This question is a bit broad to belong here, but generally there are three classes of approach:
1) Use a software solution to put the chip into the lowest power sleep mode possible after it is done operation. Have a button that resets it and/or wakes it from sleep. Possibly replace the linear regulator with one having a lower quiescent current
2) Rework the board replacing the SOT23-5 linear regulator with one of the many having an active high enable input on pin 4. Connect the enable input to Vin via the button, and also to a GPIO via a diode. Push the button to start the system, software then holds the GPIO high to keep the system on as long as it needs to, then turns itself off. Depending on startup time you might need a capacitor to help hold it on long enough after the button push for the software to take over holding the regulator enabled. (Some toys actually use a capacitor from Vin to the enable to auto-power on when the battery is connected, and then power off when software decides they've been idle too long)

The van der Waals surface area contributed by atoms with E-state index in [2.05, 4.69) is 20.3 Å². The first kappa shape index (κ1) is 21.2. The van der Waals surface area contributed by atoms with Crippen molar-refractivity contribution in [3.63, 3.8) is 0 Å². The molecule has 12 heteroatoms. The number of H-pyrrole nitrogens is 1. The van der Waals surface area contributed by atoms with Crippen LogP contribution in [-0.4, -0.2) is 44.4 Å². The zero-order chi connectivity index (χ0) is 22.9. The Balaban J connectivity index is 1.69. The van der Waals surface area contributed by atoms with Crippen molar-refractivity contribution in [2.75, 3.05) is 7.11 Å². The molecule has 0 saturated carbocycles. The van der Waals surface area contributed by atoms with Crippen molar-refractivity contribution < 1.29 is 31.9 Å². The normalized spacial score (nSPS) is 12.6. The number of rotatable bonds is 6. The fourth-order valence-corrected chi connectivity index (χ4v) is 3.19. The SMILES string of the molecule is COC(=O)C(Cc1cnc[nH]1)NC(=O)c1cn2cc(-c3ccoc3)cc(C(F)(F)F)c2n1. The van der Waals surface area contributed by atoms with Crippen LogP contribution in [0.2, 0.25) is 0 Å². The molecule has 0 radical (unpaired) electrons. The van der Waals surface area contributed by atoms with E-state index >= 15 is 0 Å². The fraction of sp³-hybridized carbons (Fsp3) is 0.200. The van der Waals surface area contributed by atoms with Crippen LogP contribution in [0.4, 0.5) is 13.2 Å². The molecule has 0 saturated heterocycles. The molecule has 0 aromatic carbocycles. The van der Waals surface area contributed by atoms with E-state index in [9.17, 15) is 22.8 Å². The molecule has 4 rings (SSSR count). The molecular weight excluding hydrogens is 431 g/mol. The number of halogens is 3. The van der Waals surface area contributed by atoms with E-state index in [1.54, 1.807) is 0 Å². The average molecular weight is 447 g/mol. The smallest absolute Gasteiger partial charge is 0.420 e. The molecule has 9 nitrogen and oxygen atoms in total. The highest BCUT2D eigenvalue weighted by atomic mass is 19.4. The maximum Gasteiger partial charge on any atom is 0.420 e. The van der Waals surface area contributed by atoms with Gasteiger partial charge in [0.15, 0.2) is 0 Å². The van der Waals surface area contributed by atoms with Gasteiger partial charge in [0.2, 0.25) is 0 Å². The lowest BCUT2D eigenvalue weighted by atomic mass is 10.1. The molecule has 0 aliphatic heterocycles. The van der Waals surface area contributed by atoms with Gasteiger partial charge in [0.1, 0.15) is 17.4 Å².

3) Place a non-inverting power switch chip chosen for low quiescent current in the upstream supply path. It's important that this be a non-inverting configuration, ie, active high enable for a high side switch. An inverting switch such as a single P-FET or N-FET will just end up turning itself partially back on through the protection diodes and pulling resistor.
Make sure to use a power source which can satisfy the peak current demand. A CR2032 coin cell for example may satisfy the average power requirement but won't meet the peak requirement and the ESP will be unable to boot. Also be very careful not to have any I/Os asserted against pulling resistors for meaningful amounts of time - especially on an ESP where you have lots of pulling resistor to configure boot mode.